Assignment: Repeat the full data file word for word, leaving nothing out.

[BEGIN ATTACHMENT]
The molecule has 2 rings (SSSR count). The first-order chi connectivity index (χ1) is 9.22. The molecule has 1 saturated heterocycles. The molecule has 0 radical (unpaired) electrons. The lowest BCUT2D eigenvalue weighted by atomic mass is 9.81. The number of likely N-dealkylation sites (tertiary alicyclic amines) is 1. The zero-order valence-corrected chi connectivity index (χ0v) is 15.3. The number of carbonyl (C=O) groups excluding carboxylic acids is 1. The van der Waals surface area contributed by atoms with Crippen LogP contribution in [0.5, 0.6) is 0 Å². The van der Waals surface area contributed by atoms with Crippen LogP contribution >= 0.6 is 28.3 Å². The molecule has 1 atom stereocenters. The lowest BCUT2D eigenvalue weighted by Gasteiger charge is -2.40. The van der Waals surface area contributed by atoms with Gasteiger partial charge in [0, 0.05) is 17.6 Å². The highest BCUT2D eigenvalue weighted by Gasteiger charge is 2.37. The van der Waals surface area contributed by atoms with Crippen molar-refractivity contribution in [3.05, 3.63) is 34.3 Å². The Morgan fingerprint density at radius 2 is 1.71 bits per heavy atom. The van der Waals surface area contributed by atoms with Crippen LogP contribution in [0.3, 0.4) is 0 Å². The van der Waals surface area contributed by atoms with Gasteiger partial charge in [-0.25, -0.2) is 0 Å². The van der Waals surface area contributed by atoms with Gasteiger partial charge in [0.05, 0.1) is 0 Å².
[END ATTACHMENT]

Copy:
The molecule has 2 rings (SSSR count). The first-order chi connectivity index (χ1) is 9.22. The molecule has 1 saturated heterocycles. The molecule has 0 radical (unpaired) electrons. The lowest BCUT2D eigenvalue weighted by atomic mass is 9.81. The number of likely N-dealkylation sites (tertiary alicyclic amines) is 1. The zero-order valence-corrected chi connectivity index (χ0v) is 15.3. The number of carbonyl (C=O) groups excluding carboxylic acids is 1. The van der Waals surface area contributed by atoms with Crippen LogP contribution in [0.5, 0.6) is 0 Å². The van der Waals surface area contributed by atoms with Crippen LogP contribution >= 0.6 is 28.3 Å². The molecule has 1 atom stereocenters. The lowest BCUT2D eigenvalue weighted by Gasteiger charge is -2.40. The van der Waals surface area contributed by atoms with Gasteiger partial charge in [0, 0.05) is 17.6 Å². The highest BCUT2D eigenvalue weighted by Gasteiger charge is 2.37. The van der Waals surface area contributed by atoms with Crippen molar-refractivity contribution in [3.05, 3.63) is 34.3 Å². The Morgan fingerprint density at radius 2 is 1.71 bits per heavy atom. The van der Waals surface area contributed by atoms with Crippen LogP contribution in [0.3, 0.4) is 0 Å². The van der Waals surface area contributed by atoms with Gasteiger partial charge in [-0.25, -0.2) is 0 Å². The van der Waals surface area contributed by atoms with Gasteiger partial charge in [0.05, 0.1) is 0 Å².